Judy Kay-Wolff


When Bobby and I moved to Vegas from Dallas eight years ago, we were looking forward to enjoying our golden years amongst new friends as we knew very few people here .. excluding someone like Marc Jacobus who was able to recommend a realtor to us.  Fortunately,  it turned out to be our newfound friend Martha Beecher (who had been at the helm of countless enormously successful bridge happenings here in Sin City a few decades earlier).

We have enjoyed the warmth of our many new acquaintances, especially at our local duplicate bridge gathering site on Flamingo Road — The Las Vegas Bridge World.  One day we awakened to the realization that a huge flock of our longtime fellow bridge lovers had also descended upon Vegas and now call it home.  What caused me to reflect upon this subject was while my friends and I were having our weekly Monday noontime tete-a-tete at a nearby Panera Bread location,  I looked up and gave a double take as I spotted a familiar bridge face which I had not seen in a while since we stopped frequenting NABCs some years back.   I am embarrassed by my own admission that though I recognized him immediately  — his name was on the tip of my tongue but my mind went blank.    When I passed his table to say hello, I learned that Roger Bates had moved here in March.  My experience only proves that remembering cards and conventions are not the only faculties of the mind that are affected when you approach senility.  It takes its toll on associating names and faces as well — but it had a happy ending as we had a chance to chat.

What you are about to read was inspired by seeing Roger.  As Bobby and I were having dinner last night at The Suncoast,  I told him about my lunchtime reunion.  It led us down a path —  struggling  to name all the well known Las Vegan bridge refugees (both newbies and veterans) who consider our city their homestead.  Their identities are well known in national bridge circles for their contributions to the game in one way or another.   With apologies in advance for any oversights, here goes ………. Karen Allison, Jack Blair, Drew and Teri Casen, Curtis Cheek, Joshua Dunn, Keith and Florine (Atkins) Garber, Fred Gitelman and his wife Sheri Weinstock, Joe Grue, Barbara Hamman, Geoff Hampson, Fred Hamilton (now living in CA), Mary Hardy, Proctor Hawkins, Paul Ivaska, Marc and Brenda Jacobus, Marinessa Letizia, Bobby and Jill Levin, Billy Miller, Mike and Nancy Passell, Carol Pincus, Becky Rogers, Ron Rubin, Nancy Schwantes, Ron Smith, JoAnn and Danny Sprung, Ron von der Porten and Sue and Jerry Weinstein.  An impressive list, I must say!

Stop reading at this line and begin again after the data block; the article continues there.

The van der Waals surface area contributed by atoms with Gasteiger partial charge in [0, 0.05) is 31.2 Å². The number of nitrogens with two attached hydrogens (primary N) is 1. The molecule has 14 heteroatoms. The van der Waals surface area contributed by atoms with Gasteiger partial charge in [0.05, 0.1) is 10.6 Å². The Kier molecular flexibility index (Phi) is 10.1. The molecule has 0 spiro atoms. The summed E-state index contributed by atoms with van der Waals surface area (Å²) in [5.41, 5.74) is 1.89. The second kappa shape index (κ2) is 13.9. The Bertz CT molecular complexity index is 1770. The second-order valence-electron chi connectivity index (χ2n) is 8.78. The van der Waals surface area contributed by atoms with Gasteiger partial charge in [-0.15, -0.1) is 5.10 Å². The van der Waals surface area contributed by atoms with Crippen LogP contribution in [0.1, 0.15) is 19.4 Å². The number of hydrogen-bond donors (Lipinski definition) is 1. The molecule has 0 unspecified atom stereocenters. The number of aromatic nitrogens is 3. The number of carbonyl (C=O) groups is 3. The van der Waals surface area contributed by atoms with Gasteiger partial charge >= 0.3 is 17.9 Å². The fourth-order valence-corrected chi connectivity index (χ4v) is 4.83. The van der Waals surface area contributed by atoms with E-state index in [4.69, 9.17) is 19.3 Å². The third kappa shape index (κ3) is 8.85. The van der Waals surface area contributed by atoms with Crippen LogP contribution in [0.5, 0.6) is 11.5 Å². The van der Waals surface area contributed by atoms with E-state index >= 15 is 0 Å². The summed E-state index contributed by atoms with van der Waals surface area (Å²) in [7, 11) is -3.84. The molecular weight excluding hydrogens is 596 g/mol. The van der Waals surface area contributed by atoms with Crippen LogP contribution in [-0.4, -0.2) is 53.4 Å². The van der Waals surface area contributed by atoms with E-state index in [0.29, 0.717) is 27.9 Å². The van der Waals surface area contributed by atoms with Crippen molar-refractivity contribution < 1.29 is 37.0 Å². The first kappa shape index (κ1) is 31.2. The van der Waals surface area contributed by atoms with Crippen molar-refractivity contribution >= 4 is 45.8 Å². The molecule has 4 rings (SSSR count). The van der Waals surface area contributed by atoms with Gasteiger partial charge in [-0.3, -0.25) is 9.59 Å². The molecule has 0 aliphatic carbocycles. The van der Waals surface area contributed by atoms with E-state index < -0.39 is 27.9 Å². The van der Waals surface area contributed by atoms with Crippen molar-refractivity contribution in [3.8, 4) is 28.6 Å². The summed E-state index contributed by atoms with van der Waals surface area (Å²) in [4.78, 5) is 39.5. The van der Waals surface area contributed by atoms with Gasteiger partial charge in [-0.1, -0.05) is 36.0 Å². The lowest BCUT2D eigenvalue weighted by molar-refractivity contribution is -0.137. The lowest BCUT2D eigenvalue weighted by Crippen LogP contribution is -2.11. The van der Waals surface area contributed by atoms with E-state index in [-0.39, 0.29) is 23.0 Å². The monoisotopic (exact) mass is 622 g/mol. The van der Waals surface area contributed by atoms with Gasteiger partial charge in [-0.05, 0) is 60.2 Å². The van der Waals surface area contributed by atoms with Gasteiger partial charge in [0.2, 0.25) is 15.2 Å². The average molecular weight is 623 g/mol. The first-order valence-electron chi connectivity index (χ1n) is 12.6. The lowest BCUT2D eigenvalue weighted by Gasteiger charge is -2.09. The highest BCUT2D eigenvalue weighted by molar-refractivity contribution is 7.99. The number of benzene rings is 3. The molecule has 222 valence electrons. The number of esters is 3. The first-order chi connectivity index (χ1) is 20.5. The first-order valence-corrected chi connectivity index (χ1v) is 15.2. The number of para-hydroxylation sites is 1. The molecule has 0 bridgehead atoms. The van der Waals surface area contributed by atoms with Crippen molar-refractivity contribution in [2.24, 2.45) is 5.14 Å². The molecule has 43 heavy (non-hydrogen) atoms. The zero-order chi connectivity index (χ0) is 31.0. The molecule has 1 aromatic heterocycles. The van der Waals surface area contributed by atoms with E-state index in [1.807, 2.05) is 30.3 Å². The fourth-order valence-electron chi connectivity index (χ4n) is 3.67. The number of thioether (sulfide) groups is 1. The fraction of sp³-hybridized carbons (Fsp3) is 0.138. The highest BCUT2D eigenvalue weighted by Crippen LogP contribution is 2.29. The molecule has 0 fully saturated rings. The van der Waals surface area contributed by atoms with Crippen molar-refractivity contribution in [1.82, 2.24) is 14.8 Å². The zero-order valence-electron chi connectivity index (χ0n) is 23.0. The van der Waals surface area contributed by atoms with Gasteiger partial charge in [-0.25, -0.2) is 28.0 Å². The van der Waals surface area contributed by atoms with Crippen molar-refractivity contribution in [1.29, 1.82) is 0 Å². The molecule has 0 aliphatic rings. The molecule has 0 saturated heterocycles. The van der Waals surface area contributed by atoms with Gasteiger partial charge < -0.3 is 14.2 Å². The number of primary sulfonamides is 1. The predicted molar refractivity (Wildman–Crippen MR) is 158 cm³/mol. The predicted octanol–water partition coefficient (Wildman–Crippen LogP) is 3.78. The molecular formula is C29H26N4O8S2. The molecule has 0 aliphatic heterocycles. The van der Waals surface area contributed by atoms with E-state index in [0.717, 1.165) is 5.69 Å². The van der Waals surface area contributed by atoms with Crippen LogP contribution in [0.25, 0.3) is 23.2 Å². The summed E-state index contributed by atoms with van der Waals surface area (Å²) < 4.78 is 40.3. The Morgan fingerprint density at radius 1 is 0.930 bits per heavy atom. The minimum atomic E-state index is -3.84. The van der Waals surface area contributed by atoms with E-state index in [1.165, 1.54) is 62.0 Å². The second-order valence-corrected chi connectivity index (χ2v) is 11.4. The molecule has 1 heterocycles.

Bill CubleyNovember 28th, 2013 at 2:33 pm

It will be harder and more expensive to get to Las Vegas. We just moved to a Del Webb community near Hilton Head SC.

On my last trip I went to see a magician. During the show he changed a 110 lb woman into a 700 lb tiger and back. After the show I remarked that’s nothing. I used to have a girlfriend who could look at me and smile. When she smiled I turned into a 40 room motel.

I also played at a club game with a frequently complaining partner. He did not like my bidding. Finally I said the partnership might do better if the player without the 2 world wide bidding wins would ask the one who did win what his bid meant. He never asked me, but I did get my other goal accomplished – he was quiet the second half of the session.

Judy Kay-WolffNovember 28th, 2013 at 8:29 pm

Hi Bill,

EVERTHING is ‘harder and more expensive to get to’ … not just Vegas. However, there are always airline and hotel deals (and food coupons which incessantly seem to clutter my computer .. but that is not all bad)!! The economy sucks; however, if you do your homework, you will find your way.

Alluding to your magic reference, I too have been fascinated by those shows that featured magicians and illusionists like Siegfried and Roy which did not have such a happy ending … going the way of all flesh. As far as other forms of entertainment — ‘comps’ are plentiful.

Vegas has offered countless lures for decades (starting in my youth with then-new and exciting ‘gambling junkets’). In addition to being the glamor capitol of this hemisphere, I suspect that another attraction (especially to bridge players) is that most have a competitive gambling bent. Also, they have conveniently located bridge clubs, terrific Sectionals and Regionals held at prominent casinos – replete with big names from all over (including a host of visiting pros and sponsors).

On the flip side of the coin for those who are not card lovers, dozens of well known entertainers’ names highlight the marquees up and down the Strip (and even the suburbs)!

What’s not to like???

In any event, the upper strata of the bridge world is well represented here!!